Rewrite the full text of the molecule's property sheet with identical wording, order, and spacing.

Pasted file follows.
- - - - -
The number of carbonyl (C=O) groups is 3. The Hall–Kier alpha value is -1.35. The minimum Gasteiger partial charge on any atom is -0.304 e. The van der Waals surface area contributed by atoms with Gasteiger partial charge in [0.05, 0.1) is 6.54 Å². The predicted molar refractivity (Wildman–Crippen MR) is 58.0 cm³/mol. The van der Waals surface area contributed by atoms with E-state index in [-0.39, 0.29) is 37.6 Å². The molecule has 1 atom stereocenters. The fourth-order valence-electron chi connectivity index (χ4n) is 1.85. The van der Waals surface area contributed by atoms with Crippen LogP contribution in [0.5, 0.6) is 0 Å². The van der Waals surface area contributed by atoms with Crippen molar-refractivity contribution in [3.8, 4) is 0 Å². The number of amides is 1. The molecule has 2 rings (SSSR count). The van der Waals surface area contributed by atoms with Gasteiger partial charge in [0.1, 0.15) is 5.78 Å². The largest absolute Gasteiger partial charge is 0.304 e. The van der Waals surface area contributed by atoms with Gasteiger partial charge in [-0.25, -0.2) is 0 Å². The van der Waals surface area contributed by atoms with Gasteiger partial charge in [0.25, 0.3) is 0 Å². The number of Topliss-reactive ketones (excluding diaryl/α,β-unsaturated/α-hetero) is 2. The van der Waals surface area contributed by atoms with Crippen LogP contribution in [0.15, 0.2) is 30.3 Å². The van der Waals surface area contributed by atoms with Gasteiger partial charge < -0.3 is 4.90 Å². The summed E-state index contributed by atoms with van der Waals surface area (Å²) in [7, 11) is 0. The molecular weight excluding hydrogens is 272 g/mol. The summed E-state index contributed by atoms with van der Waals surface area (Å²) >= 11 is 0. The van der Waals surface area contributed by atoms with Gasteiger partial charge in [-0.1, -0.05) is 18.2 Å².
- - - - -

The number of carbonyl (C=O) groups is 3. The Hall–Kier alpha value is -1.35. The minimum Gasteiger partial charge on any atom is -0.304 e. The van der Waals surface area contributed by atoms with Gasteiger partial charge in [0.05, 0.1) is 6.54 Å². The predicted molar refractivity (Wildman–Crippen MR) is 58.0 cm³/mol. The van der Waals surface area contributed by atoms with E-state index in [-0.39, 0.29) is 37.6 Å². The molecule has 1 atom stereocenters. The fourth-order valence-electron chi connectivity index (χ4n) is 1.85. The van der Waals surface area contributed by atoms with Crippen LogP contribution in [0.5, 0.6) is 0 Å². The van der Waals surface area contributed by atoms with Crippen molar-refractivity contribution in [3.8, 4) is 0 Å². The number of amides is 1. The molecule has 2 rings (SSSR count). The van der Waals surface area contributed by atoms with Gasteiger partial charge in [0.1, 0.15) is 5.78 Å². The largest absolute Gasteiger partial charge is 0.304 e. The van der Waals surface area contributed by atoms with Gasteiger partial charge in [-0.25, -0.2) is 0 Å². The van der Waals surface area contributed by atoms with Gasteiger partial charge in [0.25, 0.3) is 0 Å². The number of Topliss-reactive ketones (excluding diaryl/α,β-unsaturated/α-hetero) is 2. The van der Waals surface area contributed by atoms with Crippen LogP contribution in [0.15, 0.2) is 30.3 Å². The van der Waals surface area contributed by atoms with Gasteiger partial charge < -0.3 is 4.90 Å². The summed E-state index contributed by atoms with van der Waals surface area (Å²) in [7, 11) is 0. The molecular weight excluding hydrogens is 272 g/mol. The summed E-state index contributed by atoms with van der Waals surface area (Å²) >= 11 is 0. The van der Waals surface area contributed by atoms with Gasteiger partial charge in [-0.1, -0.05) is 18.2 Å².